Jesus’ Ministry beyond Israel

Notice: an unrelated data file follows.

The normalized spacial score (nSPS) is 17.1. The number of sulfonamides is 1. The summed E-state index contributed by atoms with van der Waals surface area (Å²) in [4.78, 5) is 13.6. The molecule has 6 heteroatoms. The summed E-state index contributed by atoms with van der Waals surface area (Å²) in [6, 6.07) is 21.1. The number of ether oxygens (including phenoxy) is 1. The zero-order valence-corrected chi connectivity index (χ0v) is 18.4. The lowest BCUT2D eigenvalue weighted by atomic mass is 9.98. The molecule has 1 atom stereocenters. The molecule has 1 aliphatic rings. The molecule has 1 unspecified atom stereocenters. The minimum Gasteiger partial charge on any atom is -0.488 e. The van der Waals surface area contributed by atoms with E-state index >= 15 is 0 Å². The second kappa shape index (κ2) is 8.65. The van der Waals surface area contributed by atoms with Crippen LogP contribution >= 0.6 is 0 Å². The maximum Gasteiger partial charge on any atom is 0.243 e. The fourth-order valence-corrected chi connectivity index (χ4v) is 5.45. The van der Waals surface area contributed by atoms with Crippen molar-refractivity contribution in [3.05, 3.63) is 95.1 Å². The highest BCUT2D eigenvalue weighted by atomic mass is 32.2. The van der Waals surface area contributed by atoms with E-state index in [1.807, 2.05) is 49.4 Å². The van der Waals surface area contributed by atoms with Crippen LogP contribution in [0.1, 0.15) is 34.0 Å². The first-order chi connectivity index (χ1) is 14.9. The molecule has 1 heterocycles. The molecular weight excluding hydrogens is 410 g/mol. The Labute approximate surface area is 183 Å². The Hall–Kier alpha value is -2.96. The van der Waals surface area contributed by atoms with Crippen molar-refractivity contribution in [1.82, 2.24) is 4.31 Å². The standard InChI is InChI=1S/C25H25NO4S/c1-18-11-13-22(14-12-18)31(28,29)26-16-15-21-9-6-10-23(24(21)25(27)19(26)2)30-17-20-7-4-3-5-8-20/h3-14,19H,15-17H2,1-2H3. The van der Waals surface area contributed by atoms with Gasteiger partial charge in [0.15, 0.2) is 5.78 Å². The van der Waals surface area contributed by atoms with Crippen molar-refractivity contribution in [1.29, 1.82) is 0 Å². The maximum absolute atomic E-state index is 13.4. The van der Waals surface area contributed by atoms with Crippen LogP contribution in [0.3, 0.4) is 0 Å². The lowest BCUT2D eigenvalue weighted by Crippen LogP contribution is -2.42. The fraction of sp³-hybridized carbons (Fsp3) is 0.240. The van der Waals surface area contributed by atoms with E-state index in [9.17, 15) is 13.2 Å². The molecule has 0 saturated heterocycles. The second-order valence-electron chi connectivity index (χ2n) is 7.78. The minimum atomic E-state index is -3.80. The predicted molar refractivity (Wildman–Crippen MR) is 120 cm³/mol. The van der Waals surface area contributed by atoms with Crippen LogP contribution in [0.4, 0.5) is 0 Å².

Though the majority of Jesus’ ministry was performed within predominantly Jewish areas of Palestine, the Gospels also record several occasions when Jesus traveled beyond Israel and ministered to Gentiles, including a visit to Tyre and Sidon in Syria and possibly multiple visits to the region of the Decapolis southeast of the Sea of Galilee. It is difficult to be certain of the exact order of the various events of the Gospels, so it is unclear if some of these trips beyond Israel were part of a single, larger trip or if they were all made separately. Jesus’ visit to Tyre and Sidon was likely an attempt to take some time away from the great crowds he was increasingly drawing in Galilee, for Matthew specifies that Jesus “withdrew” to the region with his disciples, and Mark notes that Jesus did not want anyone to know where he was staying (Matthew 15:21-28; Mark 7:24-30). Nevertheless a Gentile woman found him and begged him to cast a demon out of her daughter, and Jesus did. Another time Jesus and his disciples got into a boat and crossed over the Sea of Galilee to the Decapolis, though the exact location is unclear. Some manuscripts record that he landed at the region “of the Gadarenes”; others read “of the Gerasenes” ; and still others “of the Gergesenes.” Gadara, Gerasa, and Gergesa were all located within the Decapolis, meaning “Ten Towns,” which had been granted a special autonomous status with Rome. There Jesus cast demons out of two men, leading the residents to plead with him to leave their region (Matthew 8:28-34; Mark 5:1-20; Luke 8:26-39). On another occasion while Jesus was in the Decapolis he healed a deaf and mute man, and those who heard about it were amazed (Mark 7:31-37). The Gospels also record that Jesus traveled to the town of Caesarea Philippi at the foot of Mount Hermon in the far north of Israel (though this was technically still within the jurisdiction of Judea). Caesarea Philippi was one of the sources of the Jordan River and home to a prominent pagan shrine to the Greek god Pan. Here Peter famously declared to Jesus: “You are the Messiah, the Son of the living God” (Matthew 16:13-20; Mark 8:27-30). It was likely also here that Jesus was transfigured before his disciples on a “high mountain” (Matthew 17:1-13; Mark 9:1-13; Luke 8:28-36).

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